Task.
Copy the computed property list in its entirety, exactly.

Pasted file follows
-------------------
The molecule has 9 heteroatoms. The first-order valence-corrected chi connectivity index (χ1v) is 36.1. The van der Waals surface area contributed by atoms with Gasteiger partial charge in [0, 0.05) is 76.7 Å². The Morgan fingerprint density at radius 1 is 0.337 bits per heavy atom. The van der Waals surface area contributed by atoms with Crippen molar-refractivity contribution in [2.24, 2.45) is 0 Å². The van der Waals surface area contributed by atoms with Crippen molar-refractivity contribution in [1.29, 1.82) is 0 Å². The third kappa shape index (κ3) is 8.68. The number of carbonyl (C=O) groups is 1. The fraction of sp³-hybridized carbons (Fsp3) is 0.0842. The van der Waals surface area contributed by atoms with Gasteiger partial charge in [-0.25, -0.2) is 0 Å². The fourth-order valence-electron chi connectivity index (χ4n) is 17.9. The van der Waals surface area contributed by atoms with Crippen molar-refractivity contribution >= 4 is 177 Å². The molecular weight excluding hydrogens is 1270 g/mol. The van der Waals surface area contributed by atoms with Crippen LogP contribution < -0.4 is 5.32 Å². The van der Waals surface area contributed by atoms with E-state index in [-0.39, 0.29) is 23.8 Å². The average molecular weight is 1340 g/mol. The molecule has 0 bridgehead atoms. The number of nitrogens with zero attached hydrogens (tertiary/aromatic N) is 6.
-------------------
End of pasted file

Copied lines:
The molecule has 9 heteroatoms. The first-order valence-corrected chi connectivity index (χ1v) is 36.1. The van der Waals surface area contributed by atoms with Gasteiger partial charge in [0, 0.05) is 76.7 Å². The Morgan fingerprint density at radius 1 is 0.337 bits per heavy atom. The van der Waals surface area contributed by atoms with Crippen molar-refractivity contribution in [2.24, 2.45) is 0 Å². The van der Waals surface area contributed by atoms with Crippen molar-refractivity contribution in [1.29, 1.82) is 0 Å². The third kappa shape index (κ3) is 8.68. The number of carbonyl (C=O) groups is 1. The fraction of sp³-hybridized carbons (Fsp3) is 0.0842. The van der Waals surface area contributed by atoms with Gasteiger partial charge in [-0.25, -0.2) is 0 Å². The fourth-order valence-electron chi connectivity index (χ4n) is 17.9. The van der Waals surface area contributed by atoms with Crippen molar-refractivity contribution >= 4 is 177 Å². The molecular weight excluding hydrogens is 1270 g/mol. The van der Waals surface area contributed by atoms with Crippen LogP contribution < -0.4 is 5.32 Å². The van der Waals surface area contributed by atoms with E-state index in [-0.39, 0.29) is 23.8 Å². The average molecular weight is 1340 g/mol. The molecule has 0 bridgehead atoms. The number of nitrogens with zero attached hydrogens (tertiary/aromatic N) is 6.